Robert Paine was told to ignore scientific evidence that showed that wild salmon were endangered.The World Health Organisation has been told the White House will clear government-funded scientists before they address conferences.

SCIENTISTS investigating radiation leaking from nuclear power stations have found that the risk of cancer may be ten times higher than previously thought.

The findings concern people living near the Sellafield nuclear power station. This is Britain’s biggest source of deadly plutonium, which lingers in the environment for centuries and can cause cancer.

In this week – 95 years ago – 1909

THE START of “la Semena Tragica” (the Tragic Week) in Barcelona, Spain.

Trade unions declared a general strike against a call-up to fight a colonial war in Morocco.

The revolt was triggered by the grievances of Spanish workers and opposition to imperialism.

Workers took control of much of the city, erecting barricades and stopping troop trains. The revolt spread to other cities.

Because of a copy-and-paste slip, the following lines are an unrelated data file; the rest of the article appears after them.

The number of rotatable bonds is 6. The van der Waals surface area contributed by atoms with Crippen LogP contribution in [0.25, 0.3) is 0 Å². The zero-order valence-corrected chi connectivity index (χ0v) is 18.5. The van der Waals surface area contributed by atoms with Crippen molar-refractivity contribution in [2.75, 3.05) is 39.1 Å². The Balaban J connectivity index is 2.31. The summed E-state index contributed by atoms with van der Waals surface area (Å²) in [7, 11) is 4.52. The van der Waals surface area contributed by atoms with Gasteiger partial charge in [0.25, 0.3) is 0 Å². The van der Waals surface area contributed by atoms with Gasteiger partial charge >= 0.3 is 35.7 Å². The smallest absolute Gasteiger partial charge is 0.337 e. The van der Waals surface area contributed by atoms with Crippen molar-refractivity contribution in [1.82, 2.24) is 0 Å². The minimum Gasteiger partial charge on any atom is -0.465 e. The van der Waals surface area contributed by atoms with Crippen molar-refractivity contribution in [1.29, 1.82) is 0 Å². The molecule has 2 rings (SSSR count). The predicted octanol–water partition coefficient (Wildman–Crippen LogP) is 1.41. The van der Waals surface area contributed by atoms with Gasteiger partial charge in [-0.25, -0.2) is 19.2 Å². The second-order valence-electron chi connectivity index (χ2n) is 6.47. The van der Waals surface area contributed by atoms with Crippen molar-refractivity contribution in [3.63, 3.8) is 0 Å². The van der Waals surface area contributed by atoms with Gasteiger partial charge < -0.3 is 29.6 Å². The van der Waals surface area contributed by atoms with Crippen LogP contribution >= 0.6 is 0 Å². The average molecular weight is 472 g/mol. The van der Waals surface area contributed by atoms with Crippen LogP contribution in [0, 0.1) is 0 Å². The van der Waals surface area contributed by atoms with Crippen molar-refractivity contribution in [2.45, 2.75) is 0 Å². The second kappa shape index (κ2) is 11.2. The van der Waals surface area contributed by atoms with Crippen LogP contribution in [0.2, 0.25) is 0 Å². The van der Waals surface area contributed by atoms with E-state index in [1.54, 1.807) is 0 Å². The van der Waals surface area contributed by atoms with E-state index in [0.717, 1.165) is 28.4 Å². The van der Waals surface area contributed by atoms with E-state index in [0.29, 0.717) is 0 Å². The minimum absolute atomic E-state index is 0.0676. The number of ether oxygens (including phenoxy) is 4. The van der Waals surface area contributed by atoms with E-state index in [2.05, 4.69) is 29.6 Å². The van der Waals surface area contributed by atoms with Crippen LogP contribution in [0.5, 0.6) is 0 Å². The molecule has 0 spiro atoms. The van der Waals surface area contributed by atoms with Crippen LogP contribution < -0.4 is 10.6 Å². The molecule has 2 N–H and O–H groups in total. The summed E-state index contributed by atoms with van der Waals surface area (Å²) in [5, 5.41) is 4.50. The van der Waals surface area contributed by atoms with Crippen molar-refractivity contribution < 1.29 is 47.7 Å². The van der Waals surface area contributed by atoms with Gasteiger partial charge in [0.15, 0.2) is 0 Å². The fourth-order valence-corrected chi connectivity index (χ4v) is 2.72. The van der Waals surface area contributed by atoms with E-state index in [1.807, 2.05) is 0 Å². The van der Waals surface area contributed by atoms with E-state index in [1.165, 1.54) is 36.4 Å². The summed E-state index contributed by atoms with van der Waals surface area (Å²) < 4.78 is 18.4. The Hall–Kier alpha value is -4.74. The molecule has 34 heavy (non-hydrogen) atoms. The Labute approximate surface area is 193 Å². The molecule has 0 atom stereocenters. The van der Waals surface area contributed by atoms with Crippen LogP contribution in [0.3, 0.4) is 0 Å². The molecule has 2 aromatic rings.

Government repression left 150 workers dead.

US does torture Iraqi children

US FORCES in Iraq are torturing children, according to a report on German television.

Sergeant Samuel Provance spoke of one 16 year old prisoner held at Abu Ghraib jail: “He was very afraid, very alone. The interrogation specialists threw cold water over him and drove him around. They covered him with mud and showed him to his father. His father started crying.”

The International Committee of the Red Cross confirmed that children are in Iraqi jails.

Contempt for tragic village

RESIDENTS OF Aberfan in South Wales are outraged by the council’s plans to build housing on a local playground.